Thank you for your reading and interest in the news Oman’s long night: from rumour to reality as a nation learns of Sultan Qaboos’ death and now with details
Hind Al Soulia - Riyadh - Mobile phone screens began lighting up before dawn, from stone homes in the remote fjords of the Musandam Peninsula to houses in dark forests of the southern Dhofar governorate.
A nation had gone to bed with uncertainty.
At 1 pm on Friday, the military and police had been called onto duty across the nation and people braced for bad news. Against a backdrop of regional tensions after strikes between Iran and the United States, and Tehran's downing of a passenger plane that killed 176 people last week, few expected the news to be the death of Sultan Qaboos.
The ruler returned last month from a short treatment in Belgium but officials assured the public all was well and the sultan was recovering.
On his return, people took to the streets of Muscat to honour of his health, as they did on his return from treatment in Germany in 2014.
Saif Al Muwali, 37, saw the first mummers of the Sultan’s death on social media at around 4 am. Within minutes, he was sat in front of the television, blurry-eyed, with his wife and children.
Regular programming stopped and programming switched to the Quran. The news most feared had come to pass, Sultan Qaboos was dead.
“People heard things about the Sultan but it wasn’t real news and about a week and a half ago we heard that the Sultan was good and everything was fine,” said Mr Al Muwali, an Arabic language instructor in Muscat. “News like this was somewhat expected but we didn’t know when exactly it would happen.”
Sadness was tempered with concern about the future.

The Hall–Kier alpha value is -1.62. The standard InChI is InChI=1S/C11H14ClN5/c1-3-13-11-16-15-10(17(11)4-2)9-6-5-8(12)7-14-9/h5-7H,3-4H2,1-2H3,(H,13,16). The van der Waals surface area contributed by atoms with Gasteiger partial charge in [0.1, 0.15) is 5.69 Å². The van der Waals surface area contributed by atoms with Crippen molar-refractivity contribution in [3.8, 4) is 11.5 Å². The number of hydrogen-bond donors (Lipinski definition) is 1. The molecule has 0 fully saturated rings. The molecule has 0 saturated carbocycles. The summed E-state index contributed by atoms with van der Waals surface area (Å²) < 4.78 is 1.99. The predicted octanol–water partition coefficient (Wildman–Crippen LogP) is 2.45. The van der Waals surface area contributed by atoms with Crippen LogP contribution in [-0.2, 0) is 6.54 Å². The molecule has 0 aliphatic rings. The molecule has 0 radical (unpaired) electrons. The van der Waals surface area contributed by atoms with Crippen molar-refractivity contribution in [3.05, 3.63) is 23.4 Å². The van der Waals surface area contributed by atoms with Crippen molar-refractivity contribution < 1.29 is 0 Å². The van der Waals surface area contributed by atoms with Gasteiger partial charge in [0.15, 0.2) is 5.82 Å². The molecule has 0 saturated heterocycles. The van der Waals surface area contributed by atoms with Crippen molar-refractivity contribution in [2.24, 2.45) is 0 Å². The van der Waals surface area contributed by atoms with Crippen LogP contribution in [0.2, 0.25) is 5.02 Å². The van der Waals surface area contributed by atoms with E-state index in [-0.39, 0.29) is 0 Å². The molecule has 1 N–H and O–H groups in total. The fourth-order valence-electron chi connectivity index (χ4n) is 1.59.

Sultan Qaboos had ruled since 1970, serving as prime minister, defence minister and finance minister. He was without children or brothers and had never publically named a successor.
The sultan had written the name of his chosen heir and sealed it in envelopes to be opened only in the case of indecision.
The sealed envelope was opened hours after his death, naming his cousin Haitham bin Tariq Al Said as Oman’s next leader.
The quick and smooth transition came as a relief.
While Muscat is a sprawling coastal capital, in many ways it is still like a village. News travels quickly.
Saeed Al Amri, 27, heard of Sultan Qaboos' death on Friday from a friend who worked in the palace. Mr Al Amri was on vacation in Jeddah. His sadness, coupled with concern and worry, kept him awake until dawn.
“I think people were afraid in the last weeks because they didn’t know the future, who is [to rule] after the Sultan,” said Mr Al Amri. “They were rumours that said the royal family wouldn’t agree on someone or that some neighbouring countries would interfere but, thanks to God, the new Sultan was chosen today [Saturday] and the royals all agreed on him.”
Despite sadness, Mr Al Amri said he was optimistic about change ahead.
Unemployment, a youth bulge and dependence on dwindling oil supplies have been long term concerns for Omanis.
“In the last few years, let’s be honest, the Sultan was sick so there were a lot of problems, like unemployed people,” said Mr Al Amri.
“We need someone who is fresh and who is younger so change is good. The news, of course, is sad because Sultan Qaboos did amazing things for us and for Oman,” he said. “But now it’s time for change and I’m very optimistic. I think now is one of the best times to be young in Oman.”
People crowded the motorway as the late Sultan was carried from the Bait Al Barakat royal palace in Seeb to the Sultan Qaboos Mosque.
The funeral was closed to the public but worshippers across the country offered prayers for the late Sultan at local mosques through Saturday afternoon.
For Al Muhanad Al Badi, 28, an English teacher on the Batinah coast, the speeches by officials were a reassurance that Oman would maintain its policy of neutrality in a volatile region.
“I was relieved when I heard in the speech that they would follow the same path in terms of foreign policy,” said Mr Al Badi. “I was happy to hear that. Economic opportunities would be the second most important thing to me after not being involved in a war.”
Now, people look to the future.
“The new sultan means new changes,” said Mr Al Amri, an administrator at Oman Football Association. “We need the new Sultan to make changes and he’s going to. So I think there’s always a sunny day after the storm. I would say the last few years were really stormy. It’s not going to be worse. That’s what I believe.”
Updated: January 11, 2020 09:19 PM
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